Local Synchronization on Oriented Rings

  • Doina Bein
  • Ajoy K. Datta
  • Chitwan K. Gupta
  • Lawrence L. Larmore
Conference paper
Part of the Lecture Notes in Computer Science book series (LNCS, volume 5340)


We consider the local mutual exclusion (LME) problem on a ring network. We present two self-stabilizing distributed algorithms, with local mutual exclusion, for the dining philosophers problem on a bidirectional oriented ring with two distinguished processes. The first algorithm, which uses the composite atomicity model, works under an unfair distributed daemon. The second algorithm, which uses the read-write atomicity model, works under a weakly fair daemon. Both algorithms use at most two extra bits per process to enforce local mutual exclusion. Both algorithms are derived from a simpler algorithm using transformations which can be applied to other algorithms on the ring. The technique can be generalized to more complex topologies.


Local mutual exclusion transformer oriented ring self-stabilization synchronization 


Unable to display preview. Download preview PDF.

Unable to display preview. Download preview PDF.


  1. 1.
    Nesterenko, M., Arora, A.: Stabilization-Preserving Atomicity Refinement. Journal of Parallel and Distributed Computing 62, 766–791 (2002)CrossRefzbMATHGoogle Scholar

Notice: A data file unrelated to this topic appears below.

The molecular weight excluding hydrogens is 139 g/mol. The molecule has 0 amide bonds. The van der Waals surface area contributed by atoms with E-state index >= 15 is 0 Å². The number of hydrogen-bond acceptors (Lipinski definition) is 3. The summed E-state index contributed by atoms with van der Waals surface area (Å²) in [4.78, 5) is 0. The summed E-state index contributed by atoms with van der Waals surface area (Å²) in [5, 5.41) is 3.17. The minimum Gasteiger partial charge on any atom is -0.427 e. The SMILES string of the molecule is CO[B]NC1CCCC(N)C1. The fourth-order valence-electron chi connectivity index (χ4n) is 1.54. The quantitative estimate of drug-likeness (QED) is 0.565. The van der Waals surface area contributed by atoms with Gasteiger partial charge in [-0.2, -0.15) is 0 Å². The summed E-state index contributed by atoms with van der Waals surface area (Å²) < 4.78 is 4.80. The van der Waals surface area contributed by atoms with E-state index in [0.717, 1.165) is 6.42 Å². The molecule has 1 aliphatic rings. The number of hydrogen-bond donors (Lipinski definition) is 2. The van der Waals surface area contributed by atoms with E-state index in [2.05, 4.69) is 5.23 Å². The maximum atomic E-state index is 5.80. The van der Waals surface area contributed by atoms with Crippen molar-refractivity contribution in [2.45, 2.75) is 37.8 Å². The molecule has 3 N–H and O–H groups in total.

2. 2.
    Dijkstra, E.W.: Hierarchical Ordering of Sequential Processes. Acta Informatica 1, 115–138 (1971)MathSciNetCrossRefGoogle Scholar
  3. 3.
    Dijkstra, E.W.: Self Stabilizing Systems in Spite of Distributed Control. Communications of ACM 17, 643–644 (1974)CrossRefzbMATHGoogle Scholar
  4. 4.
    Dolev, S., Israeli, A., Moran, S.: Self-stabilization of Dynamic Dystems Dssuming Dnly Dead/write Dtomicity. Distributed Computing 7, 3–16 (1993)CrossRefGoogle Scholar
  5. 5.
    Dolev, S.: Self-Stabilization. MIT Press, Cambridge (2000)zbMATHGoogle Scholar
  6. 6.
    Gouda, M.G.: The Stabilizing Philospher: Asymmetry by Memory and by Action. Tech. Report TR-87-12. University of Texas at Austin (1987)Google Scholar
  7. 7.
    Gouda, M.G., Haddix, F.F.: The Linear Alternator. In: Proceedings of the 3rd Workshop on Self-stabilizing Systems, pp. 31–47. Carleton University Press (1997)Google Scholar
  8. 8.
    Gouda, M.G., Haddix, F.F.: The Alternator. Distributed Computing 20, 21–28 (2007)CrossRefzbMATHGoogle Scholar
  9. 9.
    Huang, S.T.: The fuzzy philosophers. In: Rolim, J.D.P. (ed.) IPDPS-WS 2000. LNCS, vol. 1800, pp. 130–136. Springer, Heidelberg (2000)CrossRefGoogle Scholar
  10. 10.
    Hoover, D., Poole, J.: A Distributed Self-stabilizing Solution For the Dining Philosophers Problem. IPL 41, 209–213 (1989)MathSciNetCrossRefzbMATHGoogle Scholar
  11. 11.
    Lynch, N.A.: Distributed Algorithms. Morgan Kaufmann, San Francisco (1996)zbMATHGoogle Scholar

Copyright information

© Springer-Verlag Berlin Heidelberg 2008

Authors and Affiliations

  • Doina Bein
    • 1
  • Ajoy K. Datta
    • 2
  • Chitwan K. Gupta
    • 2
  • Lawrence L. Larmore
    • 2
  1. 1.University of Texas at DallasUSA
  2. 2.University of NevadaLas VegasUSA

Personalised recommendations